Thursday, September 6, 2012

1209.0798 (M. W. C. Dharma-wardana)

Electron-ion and ion-ion potentials for modeling warm-dense-matter:
applications to laser-heated or shock-compressed Al and Si

M. W. C. Dharma-wardana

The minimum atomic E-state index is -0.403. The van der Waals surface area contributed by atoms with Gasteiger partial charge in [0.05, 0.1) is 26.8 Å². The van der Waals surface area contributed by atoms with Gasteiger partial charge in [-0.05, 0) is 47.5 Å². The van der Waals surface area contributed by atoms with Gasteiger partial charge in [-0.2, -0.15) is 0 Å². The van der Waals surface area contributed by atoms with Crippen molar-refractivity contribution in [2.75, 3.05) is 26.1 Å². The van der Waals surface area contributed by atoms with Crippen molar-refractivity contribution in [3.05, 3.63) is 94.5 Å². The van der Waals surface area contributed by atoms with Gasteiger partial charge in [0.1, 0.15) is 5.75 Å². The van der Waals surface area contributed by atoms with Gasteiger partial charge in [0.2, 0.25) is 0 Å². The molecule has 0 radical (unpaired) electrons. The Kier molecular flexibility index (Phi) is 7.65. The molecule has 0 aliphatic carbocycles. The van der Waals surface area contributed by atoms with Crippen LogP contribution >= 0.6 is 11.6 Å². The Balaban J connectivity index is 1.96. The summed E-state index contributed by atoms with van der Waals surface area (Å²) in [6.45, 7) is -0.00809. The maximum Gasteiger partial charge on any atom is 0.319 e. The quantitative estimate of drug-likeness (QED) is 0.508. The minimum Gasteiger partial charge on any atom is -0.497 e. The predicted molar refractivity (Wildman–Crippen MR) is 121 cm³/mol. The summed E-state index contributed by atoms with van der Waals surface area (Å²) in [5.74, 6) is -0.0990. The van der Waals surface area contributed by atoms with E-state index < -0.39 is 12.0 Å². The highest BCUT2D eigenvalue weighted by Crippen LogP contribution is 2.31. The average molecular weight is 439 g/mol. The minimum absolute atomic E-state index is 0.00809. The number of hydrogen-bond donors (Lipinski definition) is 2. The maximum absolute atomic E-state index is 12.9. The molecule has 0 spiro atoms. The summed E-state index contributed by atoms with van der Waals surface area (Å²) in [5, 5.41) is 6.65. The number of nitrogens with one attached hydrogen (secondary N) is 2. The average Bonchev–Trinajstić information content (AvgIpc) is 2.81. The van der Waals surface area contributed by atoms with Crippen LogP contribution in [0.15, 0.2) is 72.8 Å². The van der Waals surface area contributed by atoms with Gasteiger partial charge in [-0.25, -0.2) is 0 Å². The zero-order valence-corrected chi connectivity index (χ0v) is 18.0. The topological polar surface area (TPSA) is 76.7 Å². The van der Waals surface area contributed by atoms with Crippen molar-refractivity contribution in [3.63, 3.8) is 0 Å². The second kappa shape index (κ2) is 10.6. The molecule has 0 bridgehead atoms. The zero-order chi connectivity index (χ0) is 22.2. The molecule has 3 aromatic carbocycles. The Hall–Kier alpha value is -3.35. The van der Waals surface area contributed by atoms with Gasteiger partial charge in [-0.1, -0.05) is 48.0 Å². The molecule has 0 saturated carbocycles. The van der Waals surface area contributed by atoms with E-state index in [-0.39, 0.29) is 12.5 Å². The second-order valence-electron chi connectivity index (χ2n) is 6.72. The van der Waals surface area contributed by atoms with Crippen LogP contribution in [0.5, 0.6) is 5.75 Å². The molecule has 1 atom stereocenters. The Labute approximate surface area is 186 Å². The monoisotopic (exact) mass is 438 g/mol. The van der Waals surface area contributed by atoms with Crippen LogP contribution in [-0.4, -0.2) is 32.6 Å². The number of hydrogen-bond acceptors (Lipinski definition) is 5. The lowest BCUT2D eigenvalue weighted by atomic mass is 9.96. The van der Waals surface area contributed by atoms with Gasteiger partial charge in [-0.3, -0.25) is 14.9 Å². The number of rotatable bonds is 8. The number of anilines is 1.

The pair-interactions U_{ij}(r) determine the thermodynamics and linear transport properties of matter via the pair-distribution functions (PDFs), i.e., g_{ij}(r). Great simplicity is achieved if U_{ij}(r) could be directly used to predict material properties via classical simulations, avoiding many-body wavefunctions. Warm dense matter (WDM) is encountered in quasi-equilibria where the electron temperature $T_e$ differs from the ion temperature T_i, as in laser-heated or in shock-compressed matter. The electron PDFs g_{ee}(r) as perturbed by the ions are used to evaluate fully non-local exchange-correlation corrections to the free energy, using Hydrogen as an example. Electron-ion potentials for ions with a bound core are discussed with Al and Si as examples, for WDM with T_e \ne T_i, and valid for times shorter than the electron-ion relaxation time. In some cases the potentials develop attractive regions, and then become repulsive and `Yukawa-like' for higher $T_e$. These results clarify the origin of initial phonon-hardening and rapid release. Pair-potentials for shock-heated WDM show that phonon hardening would not occur in most such systems. Defining meaningful quasi-equilibrium static transport coefficients consistent with the dynamic values is addressed. There seems to be no meaningful `static conductivity' obtainable by extrapolating experimental or theoretical \sigma(\omega, T_i, T_e) to \omega \to 0, unless T_i \to T_e as well. Illustrative calculations of quasi-static resistivities R(T_i,T_e) of laser-heated as well as shock-heated Aluminum and Silicon are presented using our pseudopotentials, pair-potentials and classical integral equations. The quasi-static resistivities display clear differences in their temperature evolutions, but are not the strict \omega \to 0 limits of the dynamic values.
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